Wayne Hilton, international director of Músico a Músico, announced that Allegro Institute, founded in July of 2008 in Nashville by the teaching non-profit, Músico a Músico, also based in Nashville, will relocate to Christ Church, 15354 Old Hickory Blvd., effective January 16.Read the Tennessean article about the growth of Nashville's Hispanic churches here.
An open house will be held this Friday evening, January 15th at 7:00 p.m., where visitors can hear the MaM Band featuring many of the Instituto Allegro instructors, take tours of the new building, have personal conversations with all school instructors, and hear testimonials from students.
During this evening, five visitors will receive a certificate for one month of free weekly lessons.
For nearly two years, the Instituto Allegro music school has given classes all day each Saturday to lots of area Hispanic musicians. “Grateful for the [previous] location of the school but very excited about this new location as this move is being precipitated by growth,” Hilton says. The institute teaches all types of music including theory, voice and instruments like drums and percussion, keyboard, guitar and more with all classes conducted in Spanish.
“Our goal”, Hilton comments, “is to train a large number of church worship musicians & singers to not only serve in their own churches, but to prepare them for potential musical careers without limits. Most of our students are already involved in their churches throughout middle Tennessee and beyond. But, we’re not limited to teaching just a certain type of music. Music is universal and can transcend social, political and religious prejudice. So, we invite others to study on our campus with our main student body of Christian musicians. This is a three year program that we are very serious about.”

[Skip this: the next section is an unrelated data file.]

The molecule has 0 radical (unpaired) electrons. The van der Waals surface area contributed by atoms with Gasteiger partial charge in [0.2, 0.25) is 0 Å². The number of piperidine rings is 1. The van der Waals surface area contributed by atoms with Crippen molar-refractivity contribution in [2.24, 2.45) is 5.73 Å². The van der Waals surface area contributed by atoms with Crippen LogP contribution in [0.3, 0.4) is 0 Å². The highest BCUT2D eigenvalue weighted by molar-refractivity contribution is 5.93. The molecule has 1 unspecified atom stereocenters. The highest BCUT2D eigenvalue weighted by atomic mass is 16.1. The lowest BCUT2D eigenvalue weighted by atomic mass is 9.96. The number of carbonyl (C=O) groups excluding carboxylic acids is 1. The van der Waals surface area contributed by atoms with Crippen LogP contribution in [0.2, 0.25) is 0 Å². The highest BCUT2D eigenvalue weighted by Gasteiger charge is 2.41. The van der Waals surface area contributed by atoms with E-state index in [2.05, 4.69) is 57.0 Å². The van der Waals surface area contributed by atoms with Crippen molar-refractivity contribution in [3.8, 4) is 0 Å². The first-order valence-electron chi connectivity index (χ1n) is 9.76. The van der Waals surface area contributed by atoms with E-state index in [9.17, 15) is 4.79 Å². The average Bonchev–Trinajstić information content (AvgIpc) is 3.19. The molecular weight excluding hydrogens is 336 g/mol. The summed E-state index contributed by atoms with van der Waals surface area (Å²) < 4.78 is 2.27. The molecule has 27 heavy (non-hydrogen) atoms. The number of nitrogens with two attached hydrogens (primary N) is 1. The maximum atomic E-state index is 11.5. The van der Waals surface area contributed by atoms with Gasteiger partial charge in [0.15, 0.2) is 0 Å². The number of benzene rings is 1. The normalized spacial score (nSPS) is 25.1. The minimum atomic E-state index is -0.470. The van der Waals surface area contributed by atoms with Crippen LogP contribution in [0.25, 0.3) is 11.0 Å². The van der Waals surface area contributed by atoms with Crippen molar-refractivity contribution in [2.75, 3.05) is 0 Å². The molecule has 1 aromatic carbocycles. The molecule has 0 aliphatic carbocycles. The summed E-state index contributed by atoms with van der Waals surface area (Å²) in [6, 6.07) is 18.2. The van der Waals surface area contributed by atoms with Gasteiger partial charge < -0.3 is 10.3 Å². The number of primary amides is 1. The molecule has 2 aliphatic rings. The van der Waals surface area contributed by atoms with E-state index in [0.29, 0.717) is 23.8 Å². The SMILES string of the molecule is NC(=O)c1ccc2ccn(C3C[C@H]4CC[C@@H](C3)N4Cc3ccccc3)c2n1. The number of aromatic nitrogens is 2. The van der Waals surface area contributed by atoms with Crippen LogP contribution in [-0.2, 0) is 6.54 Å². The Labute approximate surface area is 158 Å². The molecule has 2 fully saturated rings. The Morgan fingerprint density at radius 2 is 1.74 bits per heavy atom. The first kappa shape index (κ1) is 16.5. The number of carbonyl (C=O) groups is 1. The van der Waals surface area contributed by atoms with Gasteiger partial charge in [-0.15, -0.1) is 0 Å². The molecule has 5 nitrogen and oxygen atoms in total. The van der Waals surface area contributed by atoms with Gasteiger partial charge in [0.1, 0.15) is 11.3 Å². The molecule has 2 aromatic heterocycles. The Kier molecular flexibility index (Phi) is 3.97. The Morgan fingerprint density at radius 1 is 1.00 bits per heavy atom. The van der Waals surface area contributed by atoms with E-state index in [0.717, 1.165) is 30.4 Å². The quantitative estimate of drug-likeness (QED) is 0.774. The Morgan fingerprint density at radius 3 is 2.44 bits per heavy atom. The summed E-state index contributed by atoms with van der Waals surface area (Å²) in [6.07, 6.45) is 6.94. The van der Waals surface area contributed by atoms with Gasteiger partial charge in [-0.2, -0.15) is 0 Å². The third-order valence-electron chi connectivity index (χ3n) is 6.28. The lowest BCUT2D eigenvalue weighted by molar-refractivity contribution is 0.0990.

Starting Saturday January 16, Allegro Institute will be presenting group & individual lessons at their new location. This is a good move for Allegro because the next phase of our projected curriculum expansion is to create classes for all types of worshiping arts like dance, drama, mime, theater and other visual arts. Hilton sums up, “This new location allows us to be even more creative in our classes and ultimately promote our goal of a creative Christian Community of musicians and artists equipped for service in response to an explosion of growth in the world-wide church”.
For further information contact Allegro director, Rachel Vasquez at 804.7177 regarding student classes or teaching possibilities.
Monday, January 11, 2010
From the people who run the Miss Latina US Pageant:
Organizacion Miss America Latina is pleased to announce that SAINTS OF HAVANA will be featured artists at the 2010 Miss Latina US Pageant on May 29th in Barcelo Punta Cana. [University of Chattanooga senior Lilibeth Leon will represent the Volunteer State as the reigning Miss Tennessee Latina -Ed.]From the band's bio on Facebook: